Is the recovery already fully priced into Aussie stocks?

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With households packed to the rafters with cash, iron ore sitting at record highs, and Aussies - rightly desperate for a holiday - giving domestic travel a red hot go, it seems investors have a handful of reasons to feel smug.

After all, recent market movements suggest optimism does in fact reign supreme on the ASX. 

This optimism, this joie de vivre if you will, has Auscap co-founder Tim Carleton putting the bears to bed. It's this sentiment that sees him argue that analysts are not yet pricing in the strength of Australia's economic recovery, despite "small pockets of continued stress" within the market.

So, will this positive economic picture paint a bright future for Australia's corporates? You can watch the video or read an edited transcript below to find out. 

NB This video was filmed on Monday 1 February 2021. 

Edited transcript 

James Marlay: Sentiment has swung from dire to quite optimistic in a really short period of time. How much optimism is in the price of the market at the moment?

Tim Carleton: Listen, it's always hard to say. I guess at a headline level, you look at the index today and we are 600 or 700 points from where we were back in February a year ago, and yet the outlook from our perspective looks increasingly favourable for a very, very strong economic recovery.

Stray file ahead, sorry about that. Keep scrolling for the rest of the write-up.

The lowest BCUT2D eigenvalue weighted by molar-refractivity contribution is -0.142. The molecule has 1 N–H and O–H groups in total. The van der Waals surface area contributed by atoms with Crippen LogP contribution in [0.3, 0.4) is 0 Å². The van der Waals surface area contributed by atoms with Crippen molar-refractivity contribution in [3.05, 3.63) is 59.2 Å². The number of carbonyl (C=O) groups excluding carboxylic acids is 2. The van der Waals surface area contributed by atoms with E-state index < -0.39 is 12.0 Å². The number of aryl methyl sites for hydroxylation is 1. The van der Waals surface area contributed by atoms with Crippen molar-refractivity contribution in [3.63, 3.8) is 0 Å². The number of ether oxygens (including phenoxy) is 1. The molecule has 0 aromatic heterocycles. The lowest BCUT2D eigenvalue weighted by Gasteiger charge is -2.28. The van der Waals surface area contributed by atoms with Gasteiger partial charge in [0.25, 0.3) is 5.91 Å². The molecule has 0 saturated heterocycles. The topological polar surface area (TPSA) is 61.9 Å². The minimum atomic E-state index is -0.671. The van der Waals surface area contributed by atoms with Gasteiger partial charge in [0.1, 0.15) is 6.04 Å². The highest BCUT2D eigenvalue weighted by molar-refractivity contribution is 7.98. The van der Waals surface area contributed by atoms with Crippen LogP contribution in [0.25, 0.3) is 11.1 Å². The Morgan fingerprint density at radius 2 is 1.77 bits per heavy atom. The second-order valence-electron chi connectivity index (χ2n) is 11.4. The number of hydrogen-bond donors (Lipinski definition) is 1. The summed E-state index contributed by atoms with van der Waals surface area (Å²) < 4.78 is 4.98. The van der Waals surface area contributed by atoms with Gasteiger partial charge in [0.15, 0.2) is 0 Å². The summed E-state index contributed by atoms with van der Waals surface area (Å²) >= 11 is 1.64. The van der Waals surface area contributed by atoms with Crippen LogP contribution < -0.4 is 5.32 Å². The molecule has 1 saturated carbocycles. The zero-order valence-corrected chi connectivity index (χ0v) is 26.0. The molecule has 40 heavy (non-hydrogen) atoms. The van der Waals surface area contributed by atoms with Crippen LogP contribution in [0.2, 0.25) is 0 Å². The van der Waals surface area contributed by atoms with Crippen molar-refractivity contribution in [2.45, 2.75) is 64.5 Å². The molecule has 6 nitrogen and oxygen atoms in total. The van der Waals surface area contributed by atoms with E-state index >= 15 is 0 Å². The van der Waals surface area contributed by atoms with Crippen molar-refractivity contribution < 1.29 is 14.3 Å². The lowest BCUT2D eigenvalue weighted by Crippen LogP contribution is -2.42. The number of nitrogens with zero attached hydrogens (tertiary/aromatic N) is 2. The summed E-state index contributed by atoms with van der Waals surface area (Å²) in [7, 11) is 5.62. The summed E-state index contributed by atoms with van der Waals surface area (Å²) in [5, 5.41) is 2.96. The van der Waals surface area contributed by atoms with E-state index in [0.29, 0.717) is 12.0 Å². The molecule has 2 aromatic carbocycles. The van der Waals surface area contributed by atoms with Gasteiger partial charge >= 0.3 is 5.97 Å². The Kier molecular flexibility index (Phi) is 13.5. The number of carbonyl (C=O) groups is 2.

So you have an economy which has an extraordinarily accommodative fiscal and monetary policy. The government is running huge deficits, and that has resulted in the fastest recovery in household balance sheets that we've ever seen. If you'd asked me a year ago what the greatest risk to the domestic economy was, I would've told you household leverage. And yet in the last nine months, households and small businesses have saved over $200 billion. I mean, it's extraordinary. 

So you combine that with low-interest rates and an RBA that's also been very accommodative, and it means that household servicing costs are back to where they were in the mid-1990s, which is an extraordinary change from where we were only a few years ago. And you combine that with other things that we're seeing, we've got record commodity prices. I mean, the Aussie dollar iron ore price has never been higher than where it's been of late, and that is very, very favourable for our terms of trade as it is our largest export.

We're seeing a strong recovery in most soft commodity prices in a year in which the drought has broken, so we should see a very, very strong harvest this year. At the same time that we're seeing very strong, soft commodity prices globally. You're seeing household property prices increase, and we expect that that will continue given where interest rates are, which should be positive for domestic consumption. 

We're seeing a domestic tourism boom because people are stuck at home, and what a lot of people don't realise is that Australians spent more abroad than people abroad spent in Australia. So actually the closed border issue is not a problem for the domestic economy.

There are small pockets of continued stress, and obviously, outbound tourism is one, inbound education is another. But as a broad brush picture, the setup to us looks extremely favourable for a very, very strong economic growth recovery and that should translate to significant growth in corporate profit. So, is the market pricing that in? Well, I don't think the analysts are yet pricing in the strength of recovery we might see in earnings that we're forecasting, and if that plays out then equity markets could have a reasonable time.

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